2. Double-click the PDF or Microsoft Office file you want to comment on.
3. At the top right, click Add comment (the conversation bubble with the plus sign inside).
4. Highlight the section of the PDF or click the text, cell, or section of the Office file you want to comment on.
5. Enter your comment and click Comment.
Use this program to comment on PDFs. You can view a video from LinkedIn Learning about how to do this in three different Adobe Acrobat versions.
This past summer the Archives & Area Research Center received a package in the mail along with a letter addressed “To Whom It May Concern.” UW-Whitewater has a collection of General George Custer materials. The letter writer thought we would be an appropriate place for a manuscript they had found while remodeling their home in Sacramento, CA.
The document is a typed transcript of a diary written by Sergeant G.P. Harrington in 1876 that describes his experience serving with the 2nd Cavalry during the time of the Battle of Little Bighorn.
An accompanying letter from A.W. Sibley, Colonel of the Cavalry, serves as a reference for Harrington’s credibility and briefly outlines the contents of the manuscript:
“He was with me as Acting 1st Serg. of a scouting party of thirty picked men which I commanded, on the 6th, 7th, 8th and 9th of July, 1876. This detachment sent from camp on Goose Creek, Montana, by order of General Crook, along the base of the Big Horn Mountains was to obtain information if possible as to the whereabouts of the renegade Sioux and Cheyenne Indians, who were constantly annoying us at night, threatening our communications with Fort Fetterman, and trying to burn us out of camp and stampede our stock. On this scout we ran into what proved later to be the entire hostil force of Indians which was fresh from the slaughter of Custer and his command.”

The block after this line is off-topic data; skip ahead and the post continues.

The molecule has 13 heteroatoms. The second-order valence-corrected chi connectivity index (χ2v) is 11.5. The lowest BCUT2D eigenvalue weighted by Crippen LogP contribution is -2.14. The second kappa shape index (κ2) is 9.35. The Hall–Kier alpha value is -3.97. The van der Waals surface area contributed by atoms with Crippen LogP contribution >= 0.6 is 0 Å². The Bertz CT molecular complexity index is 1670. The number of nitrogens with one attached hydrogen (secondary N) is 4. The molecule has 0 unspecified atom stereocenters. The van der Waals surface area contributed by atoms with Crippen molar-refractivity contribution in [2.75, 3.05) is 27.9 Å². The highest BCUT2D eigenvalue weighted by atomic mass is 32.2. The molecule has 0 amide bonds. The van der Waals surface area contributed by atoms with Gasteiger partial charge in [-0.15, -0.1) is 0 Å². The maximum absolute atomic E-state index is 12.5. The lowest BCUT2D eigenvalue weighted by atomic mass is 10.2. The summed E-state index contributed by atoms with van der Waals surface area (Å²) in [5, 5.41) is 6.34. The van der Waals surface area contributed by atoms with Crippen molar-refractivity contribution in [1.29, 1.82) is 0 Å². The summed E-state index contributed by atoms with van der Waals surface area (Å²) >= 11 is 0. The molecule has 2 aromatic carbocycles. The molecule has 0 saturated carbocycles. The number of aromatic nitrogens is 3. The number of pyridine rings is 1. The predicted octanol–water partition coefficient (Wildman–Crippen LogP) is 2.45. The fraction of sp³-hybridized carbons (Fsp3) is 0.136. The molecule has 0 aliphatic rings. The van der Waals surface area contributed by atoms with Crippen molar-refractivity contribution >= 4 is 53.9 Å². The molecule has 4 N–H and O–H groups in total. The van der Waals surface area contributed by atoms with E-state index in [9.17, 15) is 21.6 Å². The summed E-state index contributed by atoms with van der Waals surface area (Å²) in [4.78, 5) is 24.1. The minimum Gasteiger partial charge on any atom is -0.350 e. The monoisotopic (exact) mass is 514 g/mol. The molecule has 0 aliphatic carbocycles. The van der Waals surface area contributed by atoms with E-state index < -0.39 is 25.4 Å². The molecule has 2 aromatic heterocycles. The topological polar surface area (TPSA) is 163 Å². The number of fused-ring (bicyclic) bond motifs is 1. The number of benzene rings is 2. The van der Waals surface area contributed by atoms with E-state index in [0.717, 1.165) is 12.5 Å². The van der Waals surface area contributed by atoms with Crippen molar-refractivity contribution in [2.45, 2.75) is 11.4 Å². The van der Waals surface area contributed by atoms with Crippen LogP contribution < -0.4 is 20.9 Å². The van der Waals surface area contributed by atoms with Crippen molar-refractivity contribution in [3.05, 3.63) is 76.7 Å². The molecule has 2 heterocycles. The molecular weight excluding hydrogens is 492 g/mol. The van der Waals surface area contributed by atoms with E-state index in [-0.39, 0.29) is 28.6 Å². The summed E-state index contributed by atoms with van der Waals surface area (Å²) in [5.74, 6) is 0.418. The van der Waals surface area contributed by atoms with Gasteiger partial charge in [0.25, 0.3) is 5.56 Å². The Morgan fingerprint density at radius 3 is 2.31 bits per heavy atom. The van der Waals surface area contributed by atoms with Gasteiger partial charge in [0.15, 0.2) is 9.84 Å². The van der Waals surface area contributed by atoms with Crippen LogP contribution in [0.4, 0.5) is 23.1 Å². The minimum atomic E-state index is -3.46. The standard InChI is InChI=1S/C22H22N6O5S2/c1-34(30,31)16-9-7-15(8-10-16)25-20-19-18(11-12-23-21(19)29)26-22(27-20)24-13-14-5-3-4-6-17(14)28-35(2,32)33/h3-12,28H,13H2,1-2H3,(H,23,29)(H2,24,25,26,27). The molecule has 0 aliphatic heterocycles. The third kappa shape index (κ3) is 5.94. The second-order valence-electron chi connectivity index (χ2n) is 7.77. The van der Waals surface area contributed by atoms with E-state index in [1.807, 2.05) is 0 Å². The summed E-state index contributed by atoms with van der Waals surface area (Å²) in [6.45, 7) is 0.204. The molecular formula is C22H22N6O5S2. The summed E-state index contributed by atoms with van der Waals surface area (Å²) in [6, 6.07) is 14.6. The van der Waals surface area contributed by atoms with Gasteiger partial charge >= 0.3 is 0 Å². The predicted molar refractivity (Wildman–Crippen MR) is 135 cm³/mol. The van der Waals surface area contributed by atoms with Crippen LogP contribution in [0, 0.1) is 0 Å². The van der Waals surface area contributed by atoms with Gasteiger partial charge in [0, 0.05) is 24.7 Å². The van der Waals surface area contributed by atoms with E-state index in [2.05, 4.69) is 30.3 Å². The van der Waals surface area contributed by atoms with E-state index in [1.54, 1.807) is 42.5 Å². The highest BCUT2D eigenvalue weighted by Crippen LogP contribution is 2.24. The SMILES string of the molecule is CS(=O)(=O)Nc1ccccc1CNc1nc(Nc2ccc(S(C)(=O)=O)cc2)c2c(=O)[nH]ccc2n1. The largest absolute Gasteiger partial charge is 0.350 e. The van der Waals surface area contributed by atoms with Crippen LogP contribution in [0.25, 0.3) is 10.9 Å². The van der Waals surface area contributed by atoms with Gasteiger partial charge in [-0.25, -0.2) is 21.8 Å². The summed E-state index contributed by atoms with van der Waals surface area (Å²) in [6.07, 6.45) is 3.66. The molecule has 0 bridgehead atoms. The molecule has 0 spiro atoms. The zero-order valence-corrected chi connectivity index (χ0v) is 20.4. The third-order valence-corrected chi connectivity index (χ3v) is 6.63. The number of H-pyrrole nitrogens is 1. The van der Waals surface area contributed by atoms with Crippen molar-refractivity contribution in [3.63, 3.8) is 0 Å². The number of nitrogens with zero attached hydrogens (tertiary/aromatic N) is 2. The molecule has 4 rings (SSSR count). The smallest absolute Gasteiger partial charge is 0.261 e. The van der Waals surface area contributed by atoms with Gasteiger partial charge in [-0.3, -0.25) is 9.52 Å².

Come to the Archives to view the manuscript and learn more about General George Custer.
On the Trail of the Sioux manuscript
by G.P. Harrington
Archives & Area Research Center, 1st floor
UPDATE March 19 Andersen & Lenox Libraries will close to the public due to the coronavirus situation. Please be safe and healthy, everyone, and take advantage of our online resources and services. More details are forthcoming.
Remember that whenever the physical Library is closed, you can:
Search article databases …just login when prompted with your campus Net-ID (same as for your campus email or Canvas),
Search Andersen Library’s holdings of books, media and more (part of Research@UWW) and use links to the titles that are online, including links to ebooks,
Search Research@UWW for articles, books, and more all at one time–it’s best to login to get all possible results.
Renew your checked-out books, DVDs, etc., online through your Account,